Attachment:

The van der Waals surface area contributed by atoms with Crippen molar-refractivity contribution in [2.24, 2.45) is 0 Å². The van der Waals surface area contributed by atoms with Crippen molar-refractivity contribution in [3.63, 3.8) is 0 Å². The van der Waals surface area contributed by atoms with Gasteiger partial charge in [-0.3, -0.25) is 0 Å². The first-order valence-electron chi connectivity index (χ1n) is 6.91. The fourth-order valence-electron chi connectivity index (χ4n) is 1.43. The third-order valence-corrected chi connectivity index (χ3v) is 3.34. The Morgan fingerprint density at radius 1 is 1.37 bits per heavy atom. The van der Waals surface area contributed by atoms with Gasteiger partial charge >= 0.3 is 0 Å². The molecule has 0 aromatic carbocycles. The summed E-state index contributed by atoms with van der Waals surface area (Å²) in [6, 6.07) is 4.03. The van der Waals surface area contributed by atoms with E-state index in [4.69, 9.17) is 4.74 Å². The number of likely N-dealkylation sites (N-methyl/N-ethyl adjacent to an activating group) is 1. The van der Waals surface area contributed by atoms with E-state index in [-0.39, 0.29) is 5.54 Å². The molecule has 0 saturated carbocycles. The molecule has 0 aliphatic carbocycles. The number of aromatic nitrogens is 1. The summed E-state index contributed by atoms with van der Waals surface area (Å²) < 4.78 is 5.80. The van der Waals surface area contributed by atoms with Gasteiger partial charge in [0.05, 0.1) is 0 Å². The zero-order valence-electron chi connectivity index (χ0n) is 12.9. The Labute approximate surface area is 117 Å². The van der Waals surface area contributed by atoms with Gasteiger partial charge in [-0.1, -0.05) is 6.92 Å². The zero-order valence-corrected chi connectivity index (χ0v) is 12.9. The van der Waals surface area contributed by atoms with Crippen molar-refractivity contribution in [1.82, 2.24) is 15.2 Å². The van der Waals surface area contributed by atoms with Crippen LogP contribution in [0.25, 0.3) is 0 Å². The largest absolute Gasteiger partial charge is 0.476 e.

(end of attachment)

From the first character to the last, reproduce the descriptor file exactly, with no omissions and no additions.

The van der Waals surface area contributed by atoms with Crippen molar-refractivity contribution in [2.24, 2.45) is 0 Å². The van der Waals surface area contributed by atoms with Crippen molar-refractivity contribution in [3.63, 3.8) is 0 Å². The van der Waals surface area contributed by atoms with Gasteiger partial charge in [-0.3, -0.25) is 0 Å². The first-order valence-electron chi connectivity index (χ1n) is 6.91. The fourth-order valence-electron chi connectivity index (χ4n) is 1.43. The third-order valence-corrected chi connectivity index (χ3v) is 3.34. The Morgan fingerprint density at radius 1 is 1.37 bits per heavy atom. The van der Waals surface area contributed by atoms with Gasteiger partial charge >= 0.3 is 0 Å². The molecule has 0 aromatic carbocycles. The summed E-state index contributed by atoms with van der Waals surface area (Å²) in [6, 6.07) is 4.03. The van der Waals surface area contributed by atoms with E-state index in [4.69, 9.17) is 4.74 Å². The number of likely N-dealkylation sites (N-methyl/N-ethyl adjacent to an activating group) is 1. The van der Waals surface area contributed by atoms with E-state index in [-0.39, 0.29) is 5.54 Å². The molecule has 0 saturated carbocycles. The molecule has 0 aliphatic carbocycles. The number of aromatic nitrogens is 1. The summed E-state index contributed by atoms with van der Waals surface area (Å²) < 4.78 is 5.80. The van der Waals surface area contributed by atoms with Gasteiger partial charge in [0.05, 0.1) is 0 Å². The zero-order valence-electron chi connectivity index (χ0n) is 12.9. The Labute approximate surface area is 117 Å². The van der Waals surface area contributed by atoms with Gasteiger partial charge in [-0.1, -0.05) is 6.92 Å². The zero-order valence-corrected chi connectivity index (χ0v) is 12.9. The van der Waals surface area contributed by atoms with Crippen molar-refractivity contribution in [1.82, 2.24) is 15.2 Å². The van der Waals surface area contributed by atoms with Crippen LogP contribution in [0.25, 0.3) is 0 Å². The largest absolute Gasteiger partial charge is 0.476 e.